Encourage one another and build one another up. Pray without ceasing. Test everything. Keep what is good. Avoid all evil. -1 Thess 5:11,17,21,22
Sunday, March 3, 2019
Do not take the Lord's Name in vain
I have been chewing on the third commandment for a few days.
It seems out-of-place in the Big Ten. Don't have false gods; check. Keep Lord's day holy; check. But why would not using the Lord's name in vain rate with those two?
One part of the puzzle is that we don't know God's name. When we say "God" we are using a title, not a name. When asked, he gives us a riddle, "I AM who AM."
Even if we KNEW God's name would our vocal cords be able to say (whales, for instance use frequencies we cannot attain) it or would we live long enough to fully utter it. Surely an infinite God is unlikely to have a simple name like "Sam", although I could be wrong.
Nope, I was missing something.
The something I was missing was my mindless substitution of the word "use" for the word "take".
What if the word "take" was in the sense of a bride taking the groom's name? What if "name" is code for becoming part of a family with expectations of a deep reciprocity of duties, responsibilities and privileges?
"Vain" becomes like the use of "Vanity" in Ecclesiastes Chapter 3. Vain means to act for naught, much like the sowing of grain that falls on thin soil or among weeds.
Seen through that lens, "Do not take the Lord's Name in vain" morphs from a prohibition on letting OMG or GD fall out of our mouths to something that matches the magnitude of the first two commandments.
"Do not take the Lord's Name in vain" might be a prohibition against casually discarding the wisdom God has seen fit to give us via the Bible. It might mean to not identify as a member of the Judeo-Christian family if we have little intention to honor the reciprocal relationship and care for our other family members.
Anyway, that is what I have been chewing on the last few days.
Subscribe to: Post Comments (Atom)
I've always wondered if it also ties into not taking his name in vain by worshipping Baal on the sly.ReplyDelete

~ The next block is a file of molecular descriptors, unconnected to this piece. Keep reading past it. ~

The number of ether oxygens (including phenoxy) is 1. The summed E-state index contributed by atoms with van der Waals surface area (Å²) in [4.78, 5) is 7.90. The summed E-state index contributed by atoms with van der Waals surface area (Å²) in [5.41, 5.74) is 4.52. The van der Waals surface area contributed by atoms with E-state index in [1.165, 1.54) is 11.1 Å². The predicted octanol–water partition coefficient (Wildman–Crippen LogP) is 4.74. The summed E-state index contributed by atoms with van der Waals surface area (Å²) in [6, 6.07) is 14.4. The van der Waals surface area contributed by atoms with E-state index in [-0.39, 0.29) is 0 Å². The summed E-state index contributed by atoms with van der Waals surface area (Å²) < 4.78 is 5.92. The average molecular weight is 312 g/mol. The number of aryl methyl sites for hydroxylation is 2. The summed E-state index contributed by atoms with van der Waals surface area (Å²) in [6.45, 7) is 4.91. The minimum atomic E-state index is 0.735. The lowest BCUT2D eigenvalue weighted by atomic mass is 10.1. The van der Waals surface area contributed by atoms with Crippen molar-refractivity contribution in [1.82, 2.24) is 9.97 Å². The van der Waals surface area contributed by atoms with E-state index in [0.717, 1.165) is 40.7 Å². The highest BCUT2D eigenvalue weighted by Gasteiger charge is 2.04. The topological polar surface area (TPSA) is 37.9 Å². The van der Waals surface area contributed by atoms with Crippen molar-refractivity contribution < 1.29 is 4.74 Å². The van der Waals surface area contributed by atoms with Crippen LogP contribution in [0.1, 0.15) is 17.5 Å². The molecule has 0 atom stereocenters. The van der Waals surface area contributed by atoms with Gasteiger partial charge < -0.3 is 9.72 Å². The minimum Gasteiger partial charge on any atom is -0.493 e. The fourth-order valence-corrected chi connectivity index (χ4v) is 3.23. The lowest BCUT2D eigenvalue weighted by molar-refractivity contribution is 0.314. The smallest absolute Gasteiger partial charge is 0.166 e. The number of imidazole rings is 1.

This is pure genius! I hope you don't mind if I share it?ReplyDelete
Another way of looking at this is don't use God's name (or His character) for useless purpose. People can use God's name as a tool for their own agenda instead of His, or misrepresent His character for their own purposes. The world is full of this kind of thing, and we are not to do it.
Please feel free.ReplyDelete
If it makes any sense at all then it was a gift to me from the Holy Spirit. Gifts are for sharing.
Thanks. I knew it was from the Holy Spirit and you are right, He doesn't mind sharing.Delete
Appreciate your sharing of this gift. Amazing insight to be considered and applied.ReplyDelete
The Gospel readings this past week have focused on what comes OUT of our mouths. What we say influences everyone within earshot. Ever notice the POWER when one utters G.D. it! Yeah power to violate the 3rd commandment.ReplyDelete
My response when I hear that violation is to respond "Your language offends me."
Usually the speaker is quite contrite after that. If not, and they ask for clarification, my response is "If you ask God to damn something, very likely He will, and you will not like the end result."
Interesting and worthwhile post, ERJ. Thanks.
I agree. I have always thought of that prohibition of being more than swearing (or false swearing). We are made in the Image of God, especially those of us who claim to be Christians and follow Him. So, to take His name in vain means to act in ways that are unlike His Image, especially when we say we follow Him.ReplyDelete
That is one of the reasons that I don't have any bumper stickers on my car and don't wear Christian T shirts - I don't want my mistakes and sin to reflect badly on Him.